That said, plaintiffs cannot obtain monetary damages under Title III but instead seek injunctive relief (like a court order to make the website accessible), attorney fees, and other litigation expenses. Some states have laws that allow plaintiffs to recover damages for web accessibility violations. For example, in California, plaintiffs can sue under the Unruh Civil Rights Act and obtain statutory damages of $4,000 per web accessibility compliance violation.

Also, the Department of Justice (DOJ) and local government entities can step in and impose fines for violating Title III that range from $55,000 for the first violation and $110,000 for each subsequent violation. It should be noted that these fines are not awarded to the plaintiffs.

And if you are a federal contractor and found in violation of Section 508 of the Rehabilitation Act, it can result in the termination of federal contracts, denial of new contracts, and severe financial penalties.

The easiest way for private businesses, local government services, and web developers to stay clear of violations and avoid landing in hot water with the DOJ is to follow the Web Content Accessibility Guidelines (WCAG) 2.1 Level AA when designing their websites and creating content. Looking at the guidelines under the European Accessibility Act is also helpful when assessing compliance for your e-commerce website, other accessible websites, public accommodations, or users of automated tools such as screen readers.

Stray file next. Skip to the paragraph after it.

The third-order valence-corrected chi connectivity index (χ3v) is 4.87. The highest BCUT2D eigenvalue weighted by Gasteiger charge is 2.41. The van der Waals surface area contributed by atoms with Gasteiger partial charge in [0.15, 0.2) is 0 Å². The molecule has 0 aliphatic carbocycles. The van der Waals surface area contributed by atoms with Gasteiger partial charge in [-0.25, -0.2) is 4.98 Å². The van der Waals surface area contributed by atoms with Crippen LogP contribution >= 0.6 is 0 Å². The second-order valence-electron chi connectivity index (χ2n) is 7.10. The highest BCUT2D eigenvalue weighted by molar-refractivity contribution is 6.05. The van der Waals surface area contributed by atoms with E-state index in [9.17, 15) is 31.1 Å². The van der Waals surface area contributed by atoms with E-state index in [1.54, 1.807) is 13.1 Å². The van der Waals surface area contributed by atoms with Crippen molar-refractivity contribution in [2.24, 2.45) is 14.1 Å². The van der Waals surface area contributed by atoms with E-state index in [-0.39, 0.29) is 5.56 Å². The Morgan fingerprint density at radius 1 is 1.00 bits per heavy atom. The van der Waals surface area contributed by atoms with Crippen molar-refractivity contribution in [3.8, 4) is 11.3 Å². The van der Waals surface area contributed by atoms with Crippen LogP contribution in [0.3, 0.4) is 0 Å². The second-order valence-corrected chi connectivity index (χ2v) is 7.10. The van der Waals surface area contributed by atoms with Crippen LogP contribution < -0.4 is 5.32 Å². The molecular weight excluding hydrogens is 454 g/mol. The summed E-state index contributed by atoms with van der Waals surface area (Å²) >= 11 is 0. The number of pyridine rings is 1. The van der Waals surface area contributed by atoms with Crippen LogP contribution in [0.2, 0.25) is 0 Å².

Man Working On A Laptop

ADA and WCAG Compliance Made Easy with Accessibly: Try it for Free Today

Website accessibility is not a simple matter of ticking off boxes; it’s an ever-evolving process that requires you to constantly pay attention to the accessibility legislation and adapt quickly. The WCAG has set web accessibility standards for you to follow, but they are not easy to implement, especially if you don’t have the technical know-how to add features like text to voice, brightness, contrast, grayscale controls, and many more.

Whether you are operating in the private or public sector, you need to keep your mobile apps and sites accessible, remove accessibility barriers, and make sure they work seamlessly across different devices, browsers, and platforms. That’s a lot of work for any website owner. Wouldn’t it be nice if you could skip all the hassle and let someone else handle it for you?

Enter Accessibly – an accessibility widget you can download and install in less than a minute. It’s like a magic wand that scans your website for any accessibility issues and fixes most of them in a snap. You don’t need any coding skills to ensure you are complying with the laws – use Accessibly to increase ADA and WCAG compliance and make your website more welcoming to users who have vision problems, hearing difficulties, motor impairments, or cognitive challenges.

Join the thousands of businesses that are using Accessibly to make their websites more accessible. Trust us, your visitors will love you for it. Register for a FREE 7-day trial today and take a step towards an accessible WordPress website

Thumbnail Of Kaspars Milbergs

Article by Kaspars Milbergs

Last updated


Get The #1 Accessibility Widget Now

Install Accessibly and make your website ADA & WCAG compliant at a moment’s notice.

Get Accessibly App
Photo with animation